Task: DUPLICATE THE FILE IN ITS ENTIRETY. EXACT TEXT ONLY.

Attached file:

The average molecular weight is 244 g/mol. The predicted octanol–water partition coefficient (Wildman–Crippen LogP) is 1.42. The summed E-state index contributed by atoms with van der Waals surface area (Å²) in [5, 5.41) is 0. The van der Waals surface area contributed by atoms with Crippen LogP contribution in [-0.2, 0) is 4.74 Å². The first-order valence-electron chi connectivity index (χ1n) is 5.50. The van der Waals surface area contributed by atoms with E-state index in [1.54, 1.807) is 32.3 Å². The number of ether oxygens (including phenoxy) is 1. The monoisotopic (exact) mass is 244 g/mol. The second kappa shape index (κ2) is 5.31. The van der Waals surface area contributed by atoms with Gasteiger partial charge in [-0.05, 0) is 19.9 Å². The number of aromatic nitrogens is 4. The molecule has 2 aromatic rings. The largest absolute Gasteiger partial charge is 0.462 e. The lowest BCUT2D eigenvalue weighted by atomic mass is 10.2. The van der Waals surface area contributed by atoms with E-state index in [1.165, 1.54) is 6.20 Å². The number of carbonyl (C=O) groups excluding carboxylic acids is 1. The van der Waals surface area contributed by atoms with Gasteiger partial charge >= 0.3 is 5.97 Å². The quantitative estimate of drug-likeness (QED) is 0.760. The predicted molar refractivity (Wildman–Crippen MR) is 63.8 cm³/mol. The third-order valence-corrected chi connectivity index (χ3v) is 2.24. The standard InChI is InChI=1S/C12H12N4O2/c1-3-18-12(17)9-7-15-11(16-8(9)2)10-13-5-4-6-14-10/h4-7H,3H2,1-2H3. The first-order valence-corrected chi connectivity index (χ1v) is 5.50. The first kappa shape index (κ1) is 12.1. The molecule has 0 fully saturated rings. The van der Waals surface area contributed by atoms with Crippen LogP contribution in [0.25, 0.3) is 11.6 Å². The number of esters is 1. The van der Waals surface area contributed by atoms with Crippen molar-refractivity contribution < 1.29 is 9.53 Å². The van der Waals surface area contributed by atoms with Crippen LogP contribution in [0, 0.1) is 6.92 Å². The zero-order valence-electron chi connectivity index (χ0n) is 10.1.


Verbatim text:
The average molecular weight is 244 g/mol. The predicted octanol–water partition coefficient (Wildman–Crippen LogP) is 1.42. The summed E-state index contributed by atoms with van der Waals surface area (Å²) in [5, 5.41) is 0. The van der Waals surface area contributed by atoms with Crippen LogP contribution in [-0.2, 0) is 4.74 Å². The first-order valence-electron chi connectivity index (χ1n) is 5.50. The van der Waals surface area contributed by atoms with E-state index in [1.54, 1.807) is 32.3 Å². The number of ether oxygens (including phenoxy) is 1. The monoisotopic (exact) mass is 244 g/mol. The second kappa shape index (κ2) is 5.31. The van der Waals surface area contributed by atoms with Gasteiger partial charge in [-0.05, 0) is 19.9 Å². The number of aromatic nitrogens is 4. The molecule has 2 aromatic rings. The largest absolute Gasteiger partial charge is 0.462 e. The lowest BCUT2D eigenvalue weighted by atomic mass is 10.2. The van der Waals surface area contributed by atoms with E-state index in [1.165, 1.54) is 6.20 Å². The number of carbonyl (C=O) groups excluding carboxylic acids is 1. The van der Waals surface area contributed by atoms with Gasteiger partial charge >= 0.3 is 5.97 Å². The quantitative estimate of drug-likeness (QED) is 0.760. The predicted molar refractivity (Wildman–Crippen MR) is 63.8 cm³/mol. The third-order valence-corrected chi connectivity index (χ3v) is 2.24. The standard InChI is InChI=1S/C12H12N4O2/c1-3-18-12(17)9-7-15-11(16-8(9)2)10-13-5-4-6-14-10/h4-7H,3H2,1-2H3. The first-order valence-corrected chi connectivity index (χ1v) is 5.50. The first kappa shape index (κ1) is 12.1. The molecule has 0 fully saturated rings. The van der Waals surface area contributed by atoms with Crippen LogP contribution in [0.25, 0.3) is 11.6 Å². The number of esters is 1. The van der Waals surface area contributed by atoms with Crippen molar-refractivity contribution < 1.29 is 9.53 Å². The van der Waals surface area contributed by atoms with Crippen LogP contribution in [0, 0.1) is 6.92 Å². The zero-order valence-electron chi connectivity index (χ0n) is 10.1.